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  • Susan Elaine Jones

Corona virus isolation week 1 - wildlife photography indoors

Many of you may be experiencing social isolation and the kind of stir crazy boredom that comes from staying home without choice for more than a few days. As an old hand at this, I hope to help you find new ways to enjoy "small living". (Note, this may also help on the long journey in a spacecraft to Mars, and then pod-based living whilst terraforming... I'm just making the case that it is a useful skill set to acquire for many occasions!).

Week 1 - wildlife photography indoors.

Now, firstly, you don't NEED to stay indoors, you can go for healthy walks in the fresh air in the countryside, or even any National Trust or RSPB property (as they are opening gardens for free). But, there is a wide variety of wildlife photography you can do indoors.

Border collie in mid-shake by Carli Davidson

You have the following choices:

  • Birds out of your window: This morning I had a particularly intimate view of pigeon courtship for breakfast. I didn't take photos, as it might be seen as revenge porn given the things they leave on my car.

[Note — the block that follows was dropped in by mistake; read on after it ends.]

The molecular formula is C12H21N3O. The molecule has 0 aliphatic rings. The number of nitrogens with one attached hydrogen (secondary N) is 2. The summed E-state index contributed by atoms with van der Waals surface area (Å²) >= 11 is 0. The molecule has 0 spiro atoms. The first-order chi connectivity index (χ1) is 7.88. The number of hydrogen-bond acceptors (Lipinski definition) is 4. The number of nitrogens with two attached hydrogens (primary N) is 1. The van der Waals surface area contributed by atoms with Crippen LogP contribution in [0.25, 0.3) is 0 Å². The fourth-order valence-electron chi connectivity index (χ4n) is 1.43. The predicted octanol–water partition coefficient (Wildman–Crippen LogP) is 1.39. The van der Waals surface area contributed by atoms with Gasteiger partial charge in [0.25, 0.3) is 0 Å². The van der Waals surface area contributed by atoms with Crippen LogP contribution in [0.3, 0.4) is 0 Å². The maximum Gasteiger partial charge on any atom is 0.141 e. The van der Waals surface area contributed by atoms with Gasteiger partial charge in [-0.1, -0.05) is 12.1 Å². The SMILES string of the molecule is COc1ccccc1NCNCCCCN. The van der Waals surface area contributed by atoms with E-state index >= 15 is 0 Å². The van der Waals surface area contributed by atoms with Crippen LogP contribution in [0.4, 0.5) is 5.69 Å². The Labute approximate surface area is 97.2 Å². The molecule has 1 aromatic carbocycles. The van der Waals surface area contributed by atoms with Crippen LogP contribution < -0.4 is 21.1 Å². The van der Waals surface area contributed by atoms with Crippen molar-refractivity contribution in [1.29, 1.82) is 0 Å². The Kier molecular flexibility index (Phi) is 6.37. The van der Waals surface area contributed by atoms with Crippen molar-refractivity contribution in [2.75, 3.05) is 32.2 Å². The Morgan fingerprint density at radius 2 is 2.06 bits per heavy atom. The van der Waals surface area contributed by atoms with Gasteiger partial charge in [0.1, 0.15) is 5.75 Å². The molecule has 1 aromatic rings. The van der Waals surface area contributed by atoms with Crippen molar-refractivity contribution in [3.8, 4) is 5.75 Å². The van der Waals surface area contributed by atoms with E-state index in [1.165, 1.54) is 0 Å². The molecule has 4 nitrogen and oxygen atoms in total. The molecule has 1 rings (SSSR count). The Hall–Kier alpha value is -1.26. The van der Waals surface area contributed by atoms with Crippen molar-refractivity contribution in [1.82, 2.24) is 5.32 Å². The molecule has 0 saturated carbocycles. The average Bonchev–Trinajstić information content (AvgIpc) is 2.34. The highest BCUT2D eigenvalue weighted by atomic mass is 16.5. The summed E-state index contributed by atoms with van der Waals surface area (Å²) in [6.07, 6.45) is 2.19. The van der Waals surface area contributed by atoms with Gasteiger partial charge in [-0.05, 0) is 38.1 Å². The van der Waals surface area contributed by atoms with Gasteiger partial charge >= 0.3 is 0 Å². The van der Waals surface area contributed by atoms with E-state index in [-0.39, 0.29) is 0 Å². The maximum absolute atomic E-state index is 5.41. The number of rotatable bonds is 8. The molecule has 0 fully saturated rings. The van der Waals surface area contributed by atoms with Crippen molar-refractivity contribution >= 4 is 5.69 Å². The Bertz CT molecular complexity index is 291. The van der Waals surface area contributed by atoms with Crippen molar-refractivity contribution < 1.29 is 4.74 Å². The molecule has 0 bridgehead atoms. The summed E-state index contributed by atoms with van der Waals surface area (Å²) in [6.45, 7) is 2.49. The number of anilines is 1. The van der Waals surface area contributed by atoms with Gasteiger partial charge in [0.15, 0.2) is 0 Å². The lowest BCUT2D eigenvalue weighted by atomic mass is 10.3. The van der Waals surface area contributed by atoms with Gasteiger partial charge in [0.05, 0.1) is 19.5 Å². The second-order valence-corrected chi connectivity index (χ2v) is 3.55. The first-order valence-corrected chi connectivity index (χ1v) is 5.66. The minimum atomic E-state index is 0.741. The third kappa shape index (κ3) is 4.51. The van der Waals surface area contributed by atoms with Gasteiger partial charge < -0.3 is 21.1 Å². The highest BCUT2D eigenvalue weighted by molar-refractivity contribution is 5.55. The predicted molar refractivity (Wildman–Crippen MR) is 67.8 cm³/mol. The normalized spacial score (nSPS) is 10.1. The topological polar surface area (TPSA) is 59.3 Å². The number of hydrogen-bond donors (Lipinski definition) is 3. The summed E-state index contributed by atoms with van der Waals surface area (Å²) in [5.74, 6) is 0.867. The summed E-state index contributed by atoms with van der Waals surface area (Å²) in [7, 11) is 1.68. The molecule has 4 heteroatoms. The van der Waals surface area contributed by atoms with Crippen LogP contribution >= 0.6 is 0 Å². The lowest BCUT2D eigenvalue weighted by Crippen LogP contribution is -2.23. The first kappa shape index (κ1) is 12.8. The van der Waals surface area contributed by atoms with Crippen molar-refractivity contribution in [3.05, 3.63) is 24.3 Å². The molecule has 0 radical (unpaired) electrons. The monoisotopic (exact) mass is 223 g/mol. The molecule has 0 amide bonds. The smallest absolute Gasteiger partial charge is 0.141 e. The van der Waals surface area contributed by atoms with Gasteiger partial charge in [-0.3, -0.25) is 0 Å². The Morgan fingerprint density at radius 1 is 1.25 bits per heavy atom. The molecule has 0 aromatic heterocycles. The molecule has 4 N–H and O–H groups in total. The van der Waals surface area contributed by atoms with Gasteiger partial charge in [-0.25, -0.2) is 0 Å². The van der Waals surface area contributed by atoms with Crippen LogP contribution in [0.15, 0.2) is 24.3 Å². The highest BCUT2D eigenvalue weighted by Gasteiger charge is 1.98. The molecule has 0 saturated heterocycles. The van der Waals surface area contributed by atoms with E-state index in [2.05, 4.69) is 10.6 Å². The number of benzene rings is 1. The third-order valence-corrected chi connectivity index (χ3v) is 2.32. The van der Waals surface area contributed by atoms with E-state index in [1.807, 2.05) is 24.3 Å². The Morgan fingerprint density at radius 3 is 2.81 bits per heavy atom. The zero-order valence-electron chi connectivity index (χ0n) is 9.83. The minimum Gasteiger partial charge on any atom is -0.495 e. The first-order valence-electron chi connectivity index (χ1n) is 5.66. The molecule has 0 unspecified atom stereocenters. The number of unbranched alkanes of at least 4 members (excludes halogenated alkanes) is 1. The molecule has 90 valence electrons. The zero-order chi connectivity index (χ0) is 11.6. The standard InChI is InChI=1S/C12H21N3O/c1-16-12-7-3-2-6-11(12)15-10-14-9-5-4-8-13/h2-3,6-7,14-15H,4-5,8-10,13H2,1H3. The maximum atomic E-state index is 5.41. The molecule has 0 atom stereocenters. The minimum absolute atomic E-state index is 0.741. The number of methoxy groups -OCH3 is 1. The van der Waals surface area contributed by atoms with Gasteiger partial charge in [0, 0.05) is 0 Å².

• Pet dogs, cats, rabbits, guinea pigs, mice, snakes (last two not compatible together... well, not for long). Dogs catching treats or shaking off water can especially be fun.

  • Macro photography: And not just your flatshare spider! As flies, beetles and snails all crawl out of hibernation and bumble about your house, why not make them into film stars? It can take a mere 300 photos with focus stacking to make a nice print. (I would like to note that this is easier if they don't move around, but please don't kill for your photography.)

  • Or, if you have less patience and more nurturing inclinations, why not make insects into movie stars! In 1910 a chap realised that if you glue a fly to a chair, and give it something to play with, it makes quite an amusing video. What with macro lenses for iPhones nowadays, it might be quite easy to recreate!

I offer you for inspiration...

Video: The Acrobatic Fly (1910)

If you have more time and nimble but idle fingers, you could revive the flea circus with a few props made out of wire. Somehow I had always thought that flea circuses were just mechanical automaton cons, but it turns out I'm wrong... thank you Pathe News for enlightening me.

Pathe News Video: The Flea Circus

Note on ethics - arthropod video workers generally require payment in food and lodging. Flies enjoy sweet sticky excrement, fleas may enjoy human blood. But as one flea circus runner put it, "I make a living from them, and they take a living from me".

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